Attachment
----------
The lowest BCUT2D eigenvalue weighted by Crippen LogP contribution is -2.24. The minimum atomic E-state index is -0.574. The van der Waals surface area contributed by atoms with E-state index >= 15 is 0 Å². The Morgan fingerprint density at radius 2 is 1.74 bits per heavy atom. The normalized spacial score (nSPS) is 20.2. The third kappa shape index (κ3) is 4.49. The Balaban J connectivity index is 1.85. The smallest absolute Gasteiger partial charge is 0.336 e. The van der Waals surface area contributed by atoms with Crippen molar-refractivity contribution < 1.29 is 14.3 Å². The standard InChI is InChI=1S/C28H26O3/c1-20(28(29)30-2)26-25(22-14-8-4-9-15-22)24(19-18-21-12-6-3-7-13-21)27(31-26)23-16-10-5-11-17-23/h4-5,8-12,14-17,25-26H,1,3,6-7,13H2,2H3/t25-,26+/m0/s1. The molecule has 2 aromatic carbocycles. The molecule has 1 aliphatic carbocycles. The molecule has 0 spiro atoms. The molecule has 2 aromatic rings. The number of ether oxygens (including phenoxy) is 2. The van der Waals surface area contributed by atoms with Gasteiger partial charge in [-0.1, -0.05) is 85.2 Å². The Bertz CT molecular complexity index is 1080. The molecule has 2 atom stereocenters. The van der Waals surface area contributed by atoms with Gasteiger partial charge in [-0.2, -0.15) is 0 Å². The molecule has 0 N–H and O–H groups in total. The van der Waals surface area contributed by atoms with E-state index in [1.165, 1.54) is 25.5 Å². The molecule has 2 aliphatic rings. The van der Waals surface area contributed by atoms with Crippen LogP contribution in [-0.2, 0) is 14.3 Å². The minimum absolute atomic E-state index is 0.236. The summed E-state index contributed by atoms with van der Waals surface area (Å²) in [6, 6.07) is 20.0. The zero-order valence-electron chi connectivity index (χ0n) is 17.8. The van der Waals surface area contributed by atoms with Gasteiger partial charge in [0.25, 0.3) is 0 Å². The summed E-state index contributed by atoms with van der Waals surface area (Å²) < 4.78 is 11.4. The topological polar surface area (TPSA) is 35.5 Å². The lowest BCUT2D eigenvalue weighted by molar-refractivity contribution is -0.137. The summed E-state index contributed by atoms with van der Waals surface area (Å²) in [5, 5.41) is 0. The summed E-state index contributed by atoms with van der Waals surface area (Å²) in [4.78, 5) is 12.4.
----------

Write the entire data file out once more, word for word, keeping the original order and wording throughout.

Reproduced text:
The lowest BCUT2D eigenvalue weighted by Crippen LogP contribution is -2.24. The minimum atomic E-state index is -0.574. The van der Waals surface area contributed by atoms with E-state index >= 15 is 0 Å². The Morgan fingerprint density at radius 2 is 1.74 bits per heavy atom. The normalized spacial score (nSPS) is 20.2. The third kappa shape index (κ3) is 4.49. The Balaban J connectivity index is 1.85. The smallest absolute Gasteiger partial charge is 0.336 e. The van der Waals surface area contributed by atoms with Crippen molar-refractivity contribution < 1.29 is 14.3 Å². The standard InChI is InChI=1S/C28H26O3/c1-20(28(29)30-2)26-25(22-14-8-4-9-15-22)24(19-18-21-12-6-3-7-13-21)27(31-26)23-16-10-5-11-17-23/h4-5,8-12,14-17,25-26H,1,3,6-7,13H2,2H3/t25-,26+/m0/s1. The molecule has 2 aromatic carbocycles. The molecule has 1 aliphatic carbocycles. The molecule has 0 spiro atoms. The molecule has 2 aromatic rings. The number of ether oxygens (including phenoxy) is 2. The van der Waals surface area contributed by atoms with Gasteiger partial charge in [-0.1, -0.05) is 85.2 Å². The Bertz CT molecular complexity index is 1080. The molecule has 2 atom stereocenters. The van der Waals surface area contributed by atoms with Gasteiger partial charge in [-0.2, -0.15) is 0 Å². The molecule has 0 N–H and O–H groups in total. The van der Waals surface area contributed by atoms with E-state index in [1.165, 1.54) is 25.5 Å². The molecule has 2 aliphatic rings. The van der Waals surface area contributed by atoms with Crippen LogP contribution in [-0.2, 0) is 14.3 Å². The minimum absolute atomic E-state index is 0.236. The summed E-state index contributed by atoms with van der Waals surface area (Å²) in [6, 6.07) is 20.0. The zero-order valence-electron chi connectivity index (χ0n) is 17.8. The van der Waals surface area contributed by atoms with Gasteiger partial charge in [0.25, 0.3) is 0 Å². The summed E-state index contributed by atoms with van der Waals surface area (Å²) < 4.78 is 11.4. The topological polar surface area (TPSA) is 35.5 Å². The lowest BCUT2D eigenvalue weighted by molar-refractivity contribution is -0.137. The summed E-state index contributed by atoms with van der Waals surface area (Å²) in [5, 5.41) is 0. The summed E-state index contributed by atoms with van der Waals surface area (Å²) in [4.78, 5) is 12.4.